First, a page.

For the Week of Aug. 26-Sept. 2
1943—In a primarily token gesture Black Chicago Congressman William L. Dawson is recommended to be the Democratic Party’s vice presidential candidate. For several years, Dawson was the only African-American in the United States Congress. He would later be joined by New York’s Adam Clayton Powell Jr. Dawson served in Congress for 27 years from January 1943 to the time he died in November 1970.
1963—African-American activist and intellectual giant W.E.B. DuBois dies in Accra, Ghana, at the age of 95. Born in Great Barrington, Mass., DuBois was one of the most dominant figures in the African-American struggle against racial oppression for nearly 40 years. He helped found the Niagara Movement (precursor to the NAACP) in 1906 and helped organize the first Pan-African Conference in London. An educational product of Fisk University in Nashville, Tenn., he also taught at Atlanta University in Atlanta, Ga. and edited the NAACP’s Crisis magazine. DuBois was a major opponent of Booker T. Washington’s grand “compromise” with Whites and he argued frequently with Marcus Garvey’s Black separatist ideology. However, the “attacker of injustice and defender of freedom” would eventually become frustrated with the slow, legalistic tactics of the NAACP and the tenacity of American racism. He turned to socialism and late in life went into self-imposed exile in the West African nation of Ghana. Dr. Martin Luther King Jr. would write of him: “History cannot ignore W.E.B. DuBois because history has to reflect the truth and Dr. DuBois was a tireless explorer of the truth.”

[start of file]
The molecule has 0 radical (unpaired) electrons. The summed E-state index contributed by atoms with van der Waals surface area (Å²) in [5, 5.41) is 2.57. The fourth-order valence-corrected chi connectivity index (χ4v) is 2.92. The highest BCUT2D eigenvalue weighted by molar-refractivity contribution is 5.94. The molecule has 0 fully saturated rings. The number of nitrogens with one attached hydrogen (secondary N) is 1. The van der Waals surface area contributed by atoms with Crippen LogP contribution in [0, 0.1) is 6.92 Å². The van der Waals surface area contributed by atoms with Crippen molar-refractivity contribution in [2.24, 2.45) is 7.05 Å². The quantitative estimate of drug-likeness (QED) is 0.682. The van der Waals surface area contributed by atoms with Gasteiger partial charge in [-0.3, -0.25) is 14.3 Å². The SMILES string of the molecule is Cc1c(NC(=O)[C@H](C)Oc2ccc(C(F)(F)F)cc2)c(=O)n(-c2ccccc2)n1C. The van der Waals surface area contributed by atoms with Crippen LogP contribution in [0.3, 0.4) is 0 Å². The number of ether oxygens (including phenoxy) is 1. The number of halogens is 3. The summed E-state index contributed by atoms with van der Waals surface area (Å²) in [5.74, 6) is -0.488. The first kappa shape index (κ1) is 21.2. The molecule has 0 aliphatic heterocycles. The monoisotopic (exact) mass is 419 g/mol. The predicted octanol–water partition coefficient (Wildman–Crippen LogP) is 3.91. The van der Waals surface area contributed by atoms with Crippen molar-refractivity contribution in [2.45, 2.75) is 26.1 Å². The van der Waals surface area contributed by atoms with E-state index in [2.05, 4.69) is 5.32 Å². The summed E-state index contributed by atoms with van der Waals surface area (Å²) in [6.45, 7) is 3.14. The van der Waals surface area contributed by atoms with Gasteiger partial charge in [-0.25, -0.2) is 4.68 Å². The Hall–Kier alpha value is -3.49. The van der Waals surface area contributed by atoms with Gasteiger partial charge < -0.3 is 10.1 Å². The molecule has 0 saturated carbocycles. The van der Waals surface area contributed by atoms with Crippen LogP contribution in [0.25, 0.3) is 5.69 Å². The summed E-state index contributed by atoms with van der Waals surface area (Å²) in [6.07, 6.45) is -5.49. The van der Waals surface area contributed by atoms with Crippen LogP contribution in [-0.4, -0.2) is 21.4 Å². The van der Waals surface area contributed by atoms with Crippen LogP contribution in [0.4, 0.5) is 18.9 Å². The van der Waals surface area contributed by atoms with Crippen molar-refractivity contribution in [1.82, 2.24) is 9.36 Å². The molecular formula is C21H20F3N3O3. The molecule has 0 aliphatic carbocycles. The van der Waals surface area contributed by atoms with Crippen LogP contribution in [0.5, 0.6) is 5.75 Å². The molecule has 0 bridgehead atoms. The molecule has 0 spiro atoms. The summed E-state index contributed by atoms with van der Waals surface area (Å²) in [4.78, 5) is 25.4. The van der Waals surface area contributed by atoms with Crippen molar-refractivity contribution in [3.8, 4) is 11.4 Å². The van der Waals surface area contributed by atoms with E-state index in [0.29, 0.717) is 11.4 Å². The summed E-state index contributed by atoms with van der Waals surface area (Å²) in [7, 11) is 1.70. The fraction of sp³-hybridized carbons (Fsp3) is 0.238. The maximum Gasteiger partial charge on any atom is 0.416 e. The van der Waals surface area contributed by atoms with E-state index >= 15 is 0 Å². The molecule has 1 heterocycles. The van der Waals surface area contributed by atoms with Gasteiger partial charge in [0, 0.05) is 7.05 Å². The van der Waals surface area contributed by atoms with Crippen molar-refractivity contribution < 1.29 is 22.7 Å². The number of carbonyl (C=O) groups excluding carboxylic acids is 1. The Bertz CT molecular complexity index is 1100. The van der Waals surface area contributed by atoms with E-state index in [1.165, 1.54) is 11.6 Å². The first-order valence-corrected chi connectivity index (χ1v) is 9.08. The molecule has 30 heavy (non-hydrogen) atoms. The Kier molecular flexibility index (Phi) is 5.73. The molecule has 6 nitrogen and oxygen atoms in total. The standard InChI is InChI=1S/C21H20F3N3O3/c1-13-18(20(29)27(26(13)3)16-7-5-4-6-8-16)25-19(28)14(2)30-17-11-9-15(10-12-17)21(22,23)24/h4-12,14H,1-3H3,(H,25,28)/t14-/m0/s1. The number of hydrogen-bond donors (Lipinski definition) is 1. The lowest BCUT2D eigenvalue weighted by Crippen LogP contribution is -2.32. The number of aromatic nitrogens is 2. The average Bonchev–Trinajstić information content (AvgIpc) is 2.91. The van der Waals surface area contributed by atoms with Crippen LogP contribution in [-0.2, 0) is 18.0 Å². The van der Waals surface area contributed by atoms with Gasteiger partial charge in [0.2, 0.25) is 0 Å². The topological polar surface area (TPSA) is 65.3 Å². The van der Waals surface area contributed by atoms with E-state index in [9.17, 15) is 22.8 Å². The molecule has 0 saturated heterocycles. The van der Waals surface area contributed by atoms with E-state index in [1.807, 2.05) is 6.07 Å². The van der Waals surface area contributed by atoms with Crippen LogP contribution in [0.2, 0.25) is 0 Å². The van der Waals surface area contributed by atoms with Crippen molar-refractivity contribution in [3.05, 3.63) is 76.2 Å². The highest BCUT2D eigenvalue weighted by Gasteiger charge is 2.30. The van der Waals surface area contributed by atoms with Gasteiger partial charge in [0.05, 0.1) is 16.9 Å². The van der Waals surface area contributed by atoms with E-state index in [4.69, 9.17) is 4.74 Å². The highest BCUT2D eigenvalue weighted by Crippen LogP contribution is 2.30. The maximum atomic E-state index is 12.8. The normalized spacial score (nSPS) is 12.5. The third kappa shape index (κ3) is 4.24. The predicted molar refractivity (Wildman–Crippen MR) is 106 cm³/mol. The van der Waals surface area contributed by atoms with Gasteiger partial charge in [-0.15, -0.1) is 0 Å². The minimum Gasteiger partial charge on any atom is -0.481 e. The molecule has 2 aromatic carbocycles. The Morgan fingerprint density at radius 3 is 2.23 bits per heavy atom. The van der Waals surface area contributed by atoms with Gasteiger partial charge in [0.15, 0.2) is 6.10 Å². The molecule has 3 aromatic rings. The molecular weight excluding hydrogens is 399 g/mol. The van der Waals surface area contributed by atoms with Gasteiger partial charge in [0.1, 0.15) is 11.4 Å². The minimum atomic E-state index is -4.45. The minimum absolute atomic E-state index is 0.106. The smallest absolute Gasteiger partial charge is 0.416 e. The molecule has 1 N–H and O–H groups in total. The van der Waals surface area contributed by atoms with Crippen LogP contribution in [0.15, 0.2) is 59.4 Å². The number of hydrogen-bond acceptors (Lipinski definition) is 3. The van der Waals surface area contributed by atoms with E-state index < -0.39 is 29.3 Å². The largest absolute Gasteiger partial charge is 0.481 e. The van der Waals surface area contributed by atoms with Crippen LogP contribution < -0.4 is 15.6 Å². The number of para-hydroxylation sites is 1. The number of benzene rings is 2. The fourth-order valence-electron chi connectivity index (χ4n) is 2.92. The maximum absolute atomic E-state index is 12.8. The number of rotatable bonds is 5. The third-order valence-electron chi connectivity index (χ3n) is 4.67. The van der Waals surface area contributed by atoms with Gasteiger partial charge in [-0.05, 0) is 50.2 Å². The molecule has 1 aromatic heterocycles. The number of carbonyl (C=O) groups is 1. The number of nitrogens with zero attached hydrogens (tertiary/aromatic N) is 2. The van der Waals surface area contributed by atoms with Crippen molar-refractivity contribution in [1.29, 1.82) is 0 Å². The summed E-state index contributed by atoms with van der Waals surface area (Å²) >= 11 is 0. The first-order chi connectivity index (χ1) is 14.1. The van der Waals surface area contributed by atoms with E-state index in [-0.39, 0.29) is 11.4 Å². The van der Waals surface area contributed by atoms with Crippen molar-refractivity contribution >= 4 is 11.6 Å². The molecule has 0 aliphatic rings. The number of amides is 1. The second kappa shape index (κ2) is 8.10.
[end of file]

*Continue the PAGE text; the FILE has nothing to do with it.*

1975—Ethiopian Emperor Haile Selassie dies at the age of 83. He had worked to modernize the East African nation and rescue his land from foreign White control. Forced to flee Ethiopia when the Italians invaded in 1936, he would later return to lead a resistance movement that freed the country from Europe in in 1941. Selassie traced his heritage back to the Queen of Sheba and King Solomon. Many Blacks worldwide considered him a holy figure. Indeed, the Rastafarian religion gets its name from his original name, Ras Tafari Makonnen. Selassie’s full title was “His Imperial Majesty Haile Selassie I, Conquering Lion of Judah, King of Kings of Ethiopia and elect of God.”